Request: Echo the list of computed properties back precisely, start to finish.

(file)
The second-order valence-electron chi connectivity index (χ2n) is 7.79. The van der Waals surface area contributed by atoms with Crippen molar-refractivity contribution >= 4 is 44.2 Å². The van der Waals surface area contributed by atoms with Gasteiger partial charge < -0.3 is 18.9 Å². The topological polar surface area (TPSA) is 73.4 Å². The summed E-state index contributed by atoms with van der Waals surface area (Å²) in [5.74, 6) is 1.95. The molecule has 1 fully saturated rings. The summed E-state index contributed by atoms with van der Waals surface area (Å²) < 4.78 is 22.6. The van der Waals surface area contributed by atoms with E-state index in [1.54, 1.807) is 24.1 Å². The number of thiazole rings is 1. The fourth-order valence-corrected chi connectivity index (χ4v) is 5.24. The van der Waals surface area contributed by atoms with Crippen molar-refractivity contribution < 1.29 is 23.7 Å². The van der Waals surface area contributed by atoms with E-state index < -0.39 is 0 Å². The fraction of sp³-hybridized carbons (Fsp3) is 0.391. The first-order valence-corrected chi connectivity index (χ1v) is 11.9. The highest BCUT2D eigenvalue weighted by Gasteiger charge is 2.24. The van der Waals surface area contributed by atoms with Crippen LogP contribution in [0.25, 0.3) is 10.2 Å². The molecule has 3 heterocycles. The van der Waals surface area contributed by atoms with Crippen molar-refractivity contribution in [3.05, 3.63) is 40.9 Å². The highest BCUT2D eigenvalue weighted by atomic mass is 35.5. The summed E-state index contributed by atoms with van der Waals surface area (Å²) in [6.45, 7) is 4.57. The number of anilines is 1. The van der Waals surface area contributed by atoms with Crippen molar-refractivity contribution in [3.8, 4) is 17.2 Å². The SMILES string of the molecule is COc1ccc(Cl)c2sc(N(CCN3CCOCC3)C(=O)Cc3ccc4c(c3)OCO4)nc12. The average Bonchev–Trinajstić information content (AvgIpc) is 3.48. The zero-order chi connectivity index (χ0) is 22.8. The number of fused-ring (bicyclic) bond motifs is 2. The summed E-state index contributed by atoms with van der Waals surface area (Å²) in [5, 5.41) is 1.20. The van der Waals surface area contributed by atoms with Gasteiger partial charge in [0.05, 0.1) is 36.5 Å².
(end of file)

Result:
The second-order valence-electron chi connectivity index (χ2n) is 7.79. The van der Waals surface area contributed by atoms with Crippen molar-refractivity contribution >= 4 is 44.2 Å². The van der Waals surface area contributed by atoms with Gasteiger partial charge < -0.3 is 18.9 Å². The topological polar surface area (TPSA) is 73.4 Å². The summed E-state index contributed by atoms with van der Waals surface area (Å²) in [5.74, 6) is 1.95. The molecule has 1 fully saturated rings. The summed E-state index contributed by atoms with van der Waals surface area (Å²) < 4.78 is 22.6. The van der Waals surface area contributed by atoms with E-state index in [1.54, 1.807) is 24.1 Å². The number of thiazole rings is 1. The fourth-order valence-corrected chi connectivity index (χ4v) is 5.24. The van der Waals surface area contributed by atoms with Crippen molar-refractivity contribution < 1.29 is 23.7 Å². The van der Waals surface area contributed by atoms with E-state index < -0.39 is 0 Å². The fraction of sp³-hybridized carbons (Fsp3) is 0.391. The first-order valence-corrected chi connectivity index (χ1v) is 11.9. The highest BCUT2D eigenvalue weighted by Gasteiger charge is 2.24. The van der Waals surface area contributed by atoms with Crippen LogP contribution in [0.25, 0.3) is 10.2 Å². The molecule has 3 heterocycles. The van der Waals surface area contributed by atoms with Crippen molar-refractivity contribution in [3.05, 3.63) is 40.9 Å². The highest BCUT2D eigenvalue weighted by atomic mass is 35.5. The summed E-state index contributed by atoms with van der Waals surface area (Å²) in [6.45, 7) is 4.57. The number of anilines is 1. The van der Waals surface area contributed by atoms with Crippen molar-refractivity contribution in [3.8, 4) is 17.2 Å². The SMILES string of the molecule is COc1ccc(Cl)c2sc(N(CCN3CCOCC3)C(=O)Cc3ccc4c(c3)OCO4)nc12. The average Bonchev–Trinajstić information content (AvgIpc) is 3.48. The zero-order chi connectivity index (χ0) is 22.8. The number of fused-ring (bicyclic) bond motifs is 2. The summed E-state index contributed by atoms with van der Waals surface area (Å²) in [5, 5.41) is 1.20. The van der Waals surface area contributed by atoms with Gasteiger partial charge in [0.05, 0.1) is 36.5 Å².